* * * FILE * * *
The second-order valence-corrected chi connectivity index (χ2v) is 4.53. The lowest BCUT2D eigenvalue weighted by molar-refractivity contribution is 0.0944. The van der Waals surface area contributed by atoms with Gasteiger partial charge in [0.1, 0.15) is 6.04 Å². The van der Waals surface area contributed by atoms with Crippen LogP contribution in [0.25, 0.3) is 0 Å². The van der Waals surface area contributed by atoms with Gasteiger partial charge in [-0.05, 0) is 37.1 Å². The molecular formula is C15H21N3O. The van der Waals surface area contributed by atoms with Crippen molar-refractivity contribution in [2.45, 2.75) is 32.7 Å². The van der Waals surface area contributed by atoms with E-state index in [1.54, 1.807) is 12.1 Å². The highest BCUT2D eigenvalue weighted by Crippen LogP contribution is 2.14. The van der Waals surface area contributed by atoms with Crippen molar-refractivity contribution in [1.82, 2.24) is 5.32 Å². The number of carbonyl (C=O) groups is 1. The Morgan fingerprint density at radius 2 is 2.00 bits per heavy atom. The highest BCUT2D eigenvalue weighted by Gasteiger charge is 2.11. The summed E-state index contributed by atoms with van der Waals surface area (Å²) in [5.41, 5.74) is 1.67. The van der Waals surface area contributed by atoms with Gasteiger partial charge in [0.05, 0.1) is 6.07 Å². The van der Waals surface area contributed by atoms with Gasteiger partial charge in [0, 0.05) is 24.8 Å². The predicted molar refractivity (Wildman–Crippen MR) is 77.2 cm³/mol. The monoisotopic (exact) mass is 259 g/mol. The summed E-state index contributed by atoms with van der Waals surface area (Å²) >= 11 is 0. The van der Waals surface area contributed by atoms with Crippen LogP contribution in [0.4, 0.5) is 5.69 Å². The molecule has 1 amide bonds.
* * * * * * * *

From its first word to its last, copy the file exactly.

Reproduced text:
The second-order valence-corrected chi connectivity index (χ2v) is 4.53. The lowest BCUT2D eigenvalue weighted by molar-refractivity contribution is 0.0944. The van der Waals surface area contributed by atoms with Gasteiger partial charge in [0.1, 0.15) is 6.04 Å². The van der Waals surface area contributed by atoms with Crippen LogP contribution in [0.25, 0.3) is 0 Å². The van der Waals surface area contributed by atoms with Gasteiger partial charge in [-0.05, 0) is 37.1 Å². The molecular formula is C15H21N3O. The van der Waals surface area contributed by atoms with Crippen molar-refractivity contribution in [2.45, 2.75) is 32.7 Å². The van der Waals surface area contributed by atoms with E-state index in [1.54, 1.807) is 12.1 Å². The highest BCUT2D eigenvalue weighted by Crippen LogP contribution is 2.14. The van der Waals surface area contributed by atoms with Crippen molar-refractivity contribution in [1.82, 2.24) is 5.32 Å². The number of carbonyl (C=O) groups is 1. The Morgan fingerprint density at radius 2 is 2.00 bits per heavy atom. The highest BCUT2D eigenvalue weighted by Gasteiger charge is 2.11. The summed E-state index contributed by atoms with van der Waals surface area (Å²) in [5.41, 5.74) is 1.67. The van der Waals surface area contributed by atoms with Gasteiger partial charge in [0.05, 0.1) is 6.07 Å². The van der Waals surface area contributed by atoms with Gasteiger partial charge in [0, 0.05) is 24.8 Å². The predicted molar refractivity (Wildman–Crippen MR) is 77.2 cm³/mol. The monoisotopic (exact) mass is 259 g/mol. The summed E-state index contributed by atoms with van der Waals surface area (Å²) >= 11 is 0. The van der Waals surface area contributed by atoms with Crippen LogP contribution in [0.4, 0.5) is 5.69 Å². The molecule has 1 amide bonds.